colony formation assay - (Jun/11/2005 )
I want to do a colony formation assay in order to demonstrate the oncogenic feature of my gene.
I thought I have to generate stable cell lines overexpressing my gene of interest then use the stable cell line for colony formation assay. I saw a paper published recently where it used transient transfected cells for colony formation assay. What is the norm? Do I have to use stable cell line or is it OK to use transient transfected cells?
Personally, I have only used stables. I would focus on making the stables as
there will undoubtedly be lots of useful experiments you can do with cells that overexpress your
gene apart from the colony formation assay.
While it may be possible to do a colony forming assay with transients, several variables which will need to be taken into consideration are the % of cells which are actually transfected and how long transiently transfected cells actually express the exogenous gene versus the time it takes to grow the cell colonies (on soft agar I presume).
It has been my experience that the shortest route to answer a question is rarely, if ever, the
Thats my 10 cents.
I'm with Mik, make a stable cell line. Its not that hard and doesn't take that long and gets rid of a lot of variables you don't want to deal with.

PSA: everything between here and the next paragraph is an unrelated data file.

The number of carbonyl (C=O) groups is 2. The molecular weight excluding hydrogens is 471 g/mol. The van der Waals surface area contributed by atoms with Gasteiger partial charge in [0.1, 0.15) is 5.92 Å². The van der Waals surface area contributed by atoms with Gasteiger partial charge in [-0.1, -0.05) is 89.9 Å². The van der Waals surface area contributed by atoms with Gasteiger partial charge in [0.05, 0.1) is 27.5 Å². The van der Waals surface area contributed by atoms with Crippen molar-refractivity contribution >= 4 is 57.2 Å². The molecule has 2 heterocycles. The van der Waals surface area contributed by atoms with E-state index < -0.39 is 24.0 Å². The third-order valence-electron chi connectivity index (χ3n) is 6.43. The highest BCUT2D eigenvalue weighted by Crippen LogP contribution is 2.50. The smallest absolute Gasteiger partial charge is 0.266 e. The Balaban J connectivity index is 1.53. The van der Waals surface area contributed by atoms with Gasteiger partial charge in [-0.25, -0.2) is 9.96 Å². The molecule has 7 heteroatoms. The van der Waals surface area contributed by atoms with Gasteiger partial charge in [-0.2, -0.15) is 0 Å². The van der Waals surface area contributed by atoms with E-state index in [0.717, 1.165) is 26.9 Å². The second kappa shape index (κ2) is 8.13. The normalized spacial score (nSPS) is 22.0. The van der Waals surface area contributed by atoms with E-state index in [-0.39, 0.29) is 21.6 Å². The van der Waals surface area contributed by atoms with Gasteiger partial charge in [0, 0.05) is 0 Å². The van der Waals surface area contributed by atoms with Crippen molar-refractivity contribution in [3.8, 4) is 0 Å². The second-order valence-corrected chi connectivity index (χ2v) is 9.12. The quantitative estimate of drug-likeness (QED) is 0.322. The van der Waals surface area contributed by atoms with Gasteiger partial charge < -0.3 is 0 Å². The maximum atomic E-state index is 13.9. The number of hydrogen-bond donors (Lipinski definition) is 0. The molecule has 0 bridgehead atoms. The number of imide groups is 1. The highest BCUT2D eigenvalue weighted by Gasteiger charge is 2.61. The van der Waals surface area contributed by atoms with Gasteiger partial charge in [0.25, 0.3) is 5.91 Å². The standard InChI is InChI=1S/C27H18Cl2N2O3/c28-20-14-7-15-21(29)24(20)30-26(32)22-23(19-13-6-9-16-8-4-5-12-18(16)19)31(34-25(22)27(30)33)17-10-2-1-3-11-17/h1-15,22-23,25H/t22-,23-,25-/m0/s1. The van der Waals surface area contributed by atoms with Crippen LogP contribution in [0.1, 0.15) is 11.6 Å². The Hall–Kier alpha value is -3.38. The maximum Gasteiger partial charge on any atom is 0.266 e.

Thank you so much for the reply!
I think I will try to make the stable cell lines.
Another question relating to stable cell line: the antibody to my gene/protein did not work on westerns. So I won't be able to use western blots to choose the clone expressing protein at highest level (the antibody works on immunofluorescent but it is difficult to quantify the intensity of signal using IF).
I was thinking would it be all right if I epitope-tagged my gene (e.g. myc or flag) and use this plasmid to make a stable cell line, then I will be able to use commercially available anti-myc or anti-flag antibody on westerns to pick the best clone? So the question is whether I can treat this 'fusion protein' as my protein of interest (I am worried that the result will be criticised that I am testing the oncogenic feature of the 'fusion protein' and not my protein itself). Any ideas/comments?